Kenya's military is well-known for its strictness and outstanding security services to its inhabitants. One of the norms and regulations established is that an officer shall seek medical help at the nearest Military Memorial Hospital in the event of illness or injury. Even in an emergency, the soldiers must seek evacuation and be sent to military hospitals as soon as possible. In today's article, we'll look at a few of the reasons why troops aren't permitted to get medical treatment in regular civilian hospitals.
Trauma Levels and Health Risks
The military has distinct health risks and levels of trauma compared to civilians, and their treatment differs. As a result of their experiences on battlefields and in combat, veterans may suffer from a variety of traumas that can only be addressed and treated by military doctors, which is why memorial hospitals exist.
During strikes, military hospitals provide cover for injured personnel. A simple headcount inside may let the enemy get entrance to a civilian hospital and inspect the seriousness of the injuries, as well as determine the fatality rate. This information could aid the enemy's attack plans. In military hospitals, however, such information is not permitted to leave the wards.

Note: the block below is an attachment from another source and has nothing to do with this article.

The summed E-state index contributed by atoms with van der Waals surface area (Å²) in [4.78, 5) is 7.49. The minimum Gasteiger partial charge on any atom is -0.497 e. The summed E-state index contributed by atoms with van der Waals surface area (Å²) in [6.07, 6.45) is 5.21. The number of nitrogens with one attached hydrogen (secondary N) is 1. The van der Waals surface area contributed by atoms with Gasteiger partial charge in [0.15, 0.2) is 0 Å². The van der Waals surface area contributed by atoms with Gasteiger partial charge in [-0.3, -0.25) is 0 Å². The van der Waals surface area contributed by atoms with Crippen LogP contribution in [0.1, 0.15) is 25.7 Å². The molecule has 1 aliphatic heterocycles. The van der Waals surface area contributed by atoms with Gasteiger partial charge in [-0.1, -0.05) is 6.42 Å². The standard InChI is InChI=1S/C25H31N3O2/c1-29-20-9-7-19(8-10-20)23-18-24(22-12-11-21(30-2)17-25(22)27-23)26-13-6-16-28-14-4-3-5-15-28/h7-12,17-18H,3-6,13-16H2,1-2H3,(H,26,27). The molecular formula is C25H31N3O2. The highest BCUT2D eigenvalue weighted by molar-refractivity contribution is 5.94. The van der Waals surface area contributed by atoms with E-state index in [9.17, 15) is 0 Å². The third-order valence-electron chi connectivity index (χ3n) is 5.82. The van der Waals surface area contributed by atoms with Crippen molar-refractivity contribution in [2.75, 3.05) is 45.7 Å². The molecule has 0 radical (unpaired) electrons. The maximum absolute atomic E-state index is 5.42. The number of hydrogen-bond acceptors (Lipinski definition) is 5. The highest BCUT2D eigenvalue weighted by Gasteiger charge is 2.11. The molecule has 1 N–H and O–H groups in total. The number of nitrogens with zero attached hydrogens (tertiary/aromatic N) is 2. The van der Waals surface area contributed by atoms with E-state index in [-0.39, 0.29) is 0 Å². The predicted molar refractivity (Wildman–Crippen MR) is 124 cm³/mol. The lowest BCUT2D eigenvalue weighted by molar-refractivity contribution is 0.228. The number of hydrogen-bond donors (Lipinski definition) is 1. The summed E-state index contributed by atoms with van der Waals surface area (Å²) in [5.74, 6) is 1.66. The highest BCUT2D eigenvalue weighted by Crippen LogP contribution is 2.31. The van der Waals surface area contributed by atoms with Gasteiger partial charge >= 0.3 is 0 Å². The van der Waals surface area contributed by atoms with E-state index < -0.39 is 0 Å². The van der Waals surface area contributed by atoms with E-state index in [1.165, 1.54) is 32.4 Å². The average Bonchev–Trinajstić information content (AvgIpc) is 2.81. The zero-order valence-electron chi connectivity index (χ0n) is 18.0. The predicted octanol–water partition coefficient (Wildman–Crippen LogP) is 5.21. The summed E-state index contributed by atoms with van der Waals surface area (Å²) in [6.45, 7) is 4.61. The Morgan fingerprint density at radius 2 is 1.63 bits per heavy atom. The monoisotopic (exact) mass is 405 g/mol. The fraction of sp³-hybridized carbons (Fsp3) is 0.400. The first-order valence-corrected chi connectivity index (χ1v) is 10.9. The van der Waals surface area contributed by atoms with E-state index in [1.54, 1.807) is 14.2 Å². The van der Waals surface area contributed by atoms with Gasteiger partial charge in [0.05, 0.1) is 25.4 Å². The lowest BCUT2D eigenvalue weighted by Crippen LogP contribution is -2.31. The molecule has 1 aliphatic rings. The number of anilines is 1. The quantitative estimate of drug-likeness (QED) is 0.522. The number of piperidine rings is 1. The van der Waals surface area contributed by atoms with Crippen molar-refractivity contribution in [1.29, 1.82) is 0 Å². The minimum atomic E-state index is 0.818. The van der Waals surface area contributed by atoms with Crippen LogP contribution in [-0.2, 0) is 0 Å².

The extent of the damage
Soldiers who have suffered battlefield injuries are not the same as those who have suffered routine ailments. All Military Memorial hospitals are outfitted with cutting-edge technology and experts that specialize in treating such injuries. Bullet wounds and grenade injuries necessitate the services of specialists who can only be obtained in memorial hospitals.
Soldiers who have been harmed by the enemy require enemy protection. The act of admitting a soldier to a private hospital puts the officer's life in jeopardy, as the enemy may follow him down and kill him. The officer's safety, on the other hand, is assured at military hospitals.
The Costs of Health Care
The military has its own health insurance plan that is specifically designed to cover injuries and diseases that occur on the battlefield. The expense of treating a soldier is significant since some may need specialist therapies that are not inexpensive at private facilities.
Despite the foregoing, soldiers are not completely barred from visiting private hospitals. The severity of troops' injuries and illnesses plays a significant role. A soldier is entitled to receive first aid in any nearby hospital in a dire emergency before being referred to a memorial hospital. In a typical hospital, the ward is heavily secured, and only a select few are permitted to care for the soldiers.
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